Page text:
Get Your Butler County or Greater Cincinnati Home Ready For Winter
by Greg Leisgang on December 19, 2012
Posted in: Energy Savings
If you live in Butler County or Greater Cincinnati, it's necessary to prepare for what is most commonly a blistering winter. But, how can you know if your home is ready for winter? A couple of hours spent winterizing your home can actually save you from uncomfortably chilly nights, ensure that your HVAC unit is running efficiently and smoothly and prevent unnecessary spending on energy expenses.
Here are some simple and effective ways to get the home ready for winter:
- Effective levels of insulation in the attic are beneficial for many reasons. Insulation prevents the loss of conditioned air from your living spaces, and helps prevent ice dams. You can either assess and insulate the attic yourself, or the preferred method, get a professional to do the job.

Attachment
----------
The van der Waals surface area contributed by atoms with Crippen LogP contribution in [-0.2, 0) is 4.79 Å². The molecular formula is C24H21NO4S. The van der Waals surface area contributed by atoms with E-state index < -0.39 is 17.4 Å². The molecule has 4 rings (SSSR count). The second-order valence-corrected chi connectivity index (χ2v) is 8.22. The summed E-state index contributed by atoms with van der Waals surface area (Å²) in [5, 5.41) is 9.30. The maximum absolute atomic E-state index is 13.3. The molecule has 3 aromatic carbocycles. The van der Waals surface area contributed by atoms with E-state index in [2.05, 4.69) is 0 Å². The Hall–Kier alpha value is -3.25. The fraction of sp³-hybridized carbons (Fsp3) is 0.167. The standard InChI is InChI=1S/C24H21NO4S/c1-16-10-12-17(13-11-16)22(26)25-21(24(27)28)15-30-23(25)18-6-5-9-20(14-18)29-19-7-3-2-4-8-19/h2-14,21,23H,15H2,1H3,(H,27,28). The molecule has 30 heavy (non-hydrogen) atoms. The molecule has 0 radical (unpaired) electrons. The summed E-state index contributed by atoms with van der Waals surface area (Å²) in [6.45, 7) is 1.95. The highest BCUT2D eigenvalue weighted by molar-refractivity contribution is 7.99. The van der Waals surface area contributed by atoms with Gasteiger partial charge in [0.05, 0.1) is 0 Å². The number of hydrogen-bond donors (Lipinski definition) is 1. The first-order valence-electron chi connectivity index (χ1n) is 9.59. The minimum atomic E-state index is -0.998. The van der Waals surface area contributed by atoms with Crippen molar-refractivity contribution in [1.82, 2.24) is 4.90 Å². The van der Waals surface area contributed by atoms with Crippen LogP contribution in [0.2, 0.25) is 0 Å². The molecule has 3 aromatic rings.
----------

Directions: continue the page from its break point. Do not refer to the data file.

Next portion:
- Do a thorough check of the rubber gasket on the sill of each door; if the gasket is torn or worn, replace it.
- Check each window in your home for air leaks. Look for damaged or worn caulk, and use your hand or a lit match to feel for air leaks. Just one window that lets in cold air can add up to a significant amount of lost energy over the season. Replace the caulk around the window, apply weatherstripping, or simply cover the whole window using weather-proofing plastic.
- Call in an HVAC contractor to service your heating system. The service ensures that the heating equipment will perform over the entire duration of the heating season, and prevent unnecessary breakdowns. A tune-up will also ensure the heating system operates at peak efficiency. The technician will also look for issues or problems with the unit -- before they become significant, costly problems.
- Install a programmable thermostat if you do not already have one to keep utility bills down.
If you have any questions on how to get your Butler County or Greater Cincinnati home ready for winter and improve your comfort level, feel free to contact Tri-County Heating & Cooling.
Image via Shutterstock.com